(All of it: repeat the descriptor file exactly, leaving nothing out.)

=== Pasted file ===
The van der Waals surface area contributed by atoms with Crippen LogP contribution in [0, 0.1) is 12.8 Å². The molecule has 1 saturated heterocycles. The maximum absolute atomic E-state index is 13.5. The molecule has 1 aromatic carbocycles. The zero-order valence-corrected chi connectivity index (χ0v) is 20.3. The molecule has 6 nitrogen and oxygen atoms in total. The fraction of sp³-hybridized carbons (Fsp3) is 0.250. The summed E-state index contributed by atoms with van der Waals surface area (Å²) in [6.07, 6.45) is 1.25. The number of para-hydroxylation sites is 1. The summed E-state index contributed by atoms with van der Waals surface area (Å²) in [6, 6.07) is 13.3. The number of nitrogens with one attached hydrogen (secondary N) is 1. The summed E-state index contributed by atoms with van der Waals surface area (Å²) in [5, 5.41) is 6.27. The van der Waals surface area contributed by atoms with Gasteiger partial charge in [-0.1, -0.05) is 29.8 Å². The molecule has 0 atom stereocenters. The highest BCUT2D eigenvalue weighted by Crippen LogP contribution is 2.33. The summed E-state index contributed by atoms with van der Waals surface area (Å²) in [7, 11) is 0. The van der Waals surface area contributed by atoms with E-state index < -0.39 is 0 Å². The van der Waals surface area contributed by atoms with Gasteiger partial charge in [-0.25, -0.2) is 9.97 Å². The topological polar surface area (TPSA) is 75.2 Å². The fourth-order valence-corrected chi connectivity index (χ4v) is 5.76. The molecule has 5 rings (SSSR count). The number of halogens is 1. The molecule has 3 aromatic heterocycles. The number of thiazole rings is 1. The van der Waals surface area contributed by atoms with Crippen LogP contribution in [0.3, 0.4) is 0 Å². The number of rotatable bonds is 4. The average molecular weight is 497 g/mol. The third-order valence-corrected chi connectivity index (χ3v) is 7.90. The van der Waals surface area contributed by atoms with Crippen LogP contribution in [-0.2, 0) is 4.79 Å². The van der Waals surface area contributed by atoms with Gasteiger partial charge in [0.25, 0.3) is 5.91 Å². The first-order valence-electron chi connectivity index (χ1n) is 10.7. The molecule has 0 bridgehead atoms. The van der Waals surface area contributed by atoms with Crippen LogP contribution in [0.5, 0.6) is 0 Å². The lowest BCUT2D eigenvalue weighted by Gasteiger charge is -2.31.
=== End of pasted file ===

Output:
The van der Waals surface area contributed by atoms with Crippen LogP contribution in [0, 0.1) is 12.8 Å². The molecule has 1 saturated heterocycles. The maximum absolute atomic E-state index is 13.5. The molecule has 1 aromatic carbocycles. The zero-order valence-corrected chi connectivity index (χ0v) is 20.3. The molecule has 6 nitrogen and oxygen atoms in total. The fraction of sp³-hybridized carbons (Fsp3) is 0.250. The summed E-state index contributed by atoms with van der Waals surface area (Å²) in [6.07, 6.45) is 1.25. The number of para-hydroxylation sites is 1. The summed E-state index contributed by atoms with van der Waals surface area (Å²) in [6, 6.07) is 13.3. The number of nitrogens with one attached hydrogen (secondary N) is 1. The summed E-state index contributed by atoms with van der Waals surface area (Å²) in [5, 5.41) is 6.27. The van der Waals surface area contributed by atoms with Gasteiger partial charge in [-0.1, -0.05) is 29.8 Å². The molecule has 0 atom stereocenters. The highest BCUT2D eigenvalue weighted by Crippen LogP contribution is 2.33. The summed E-state index contributed by atoms with van der Waals surface area (Å²) in [7, 11) is 0. The van der Waals surface area contributed by atoms with E-state index < -0.39 is 0 Å². The van der Waals surface area contributed by atoms with Gasteiger partial charge in [-0.25, -0.2) is 9.97 Å². The topological polar surface area (TPSA) is 75.2 Å². The fourth-order valence-corrected chi connectivity index (χ4v) is 5.76. The molecule has 5 rings (SSSR count). The number of halogens is 1. The molecule has 3 aromatic heterocycles. The number of thiazole rings is 1. The van der Waals surface area contributed by atoms with Crippen LogP contribution in [0.3, 0.4) is 0 Å². The number of rotatable bonds is 4. The average molecular weight is 497 g/mol. The third-order valence-corrected chi connectivity index (χ3v) is 7.90. The van der Waals surface area contributed by atoms with Crippen LogP contribution in [-0.2, 0) is 4.79 Å². The van der Waals surface area contributed by atoms with Gasteiger partial charge in [0.25, 0.3) is 5.91 Å². The first-order valence-electron chi connectivity index (χ1n) is 10.7. The molecule has 0 bridgehead atoms. The van der Waals surface area contributed by atoms with Crippen LogP contribution in [0.5, 0.6) is 0 Å². The lowest BCUT2D eigenvalue weighted by Gasteiger charge is -2.31.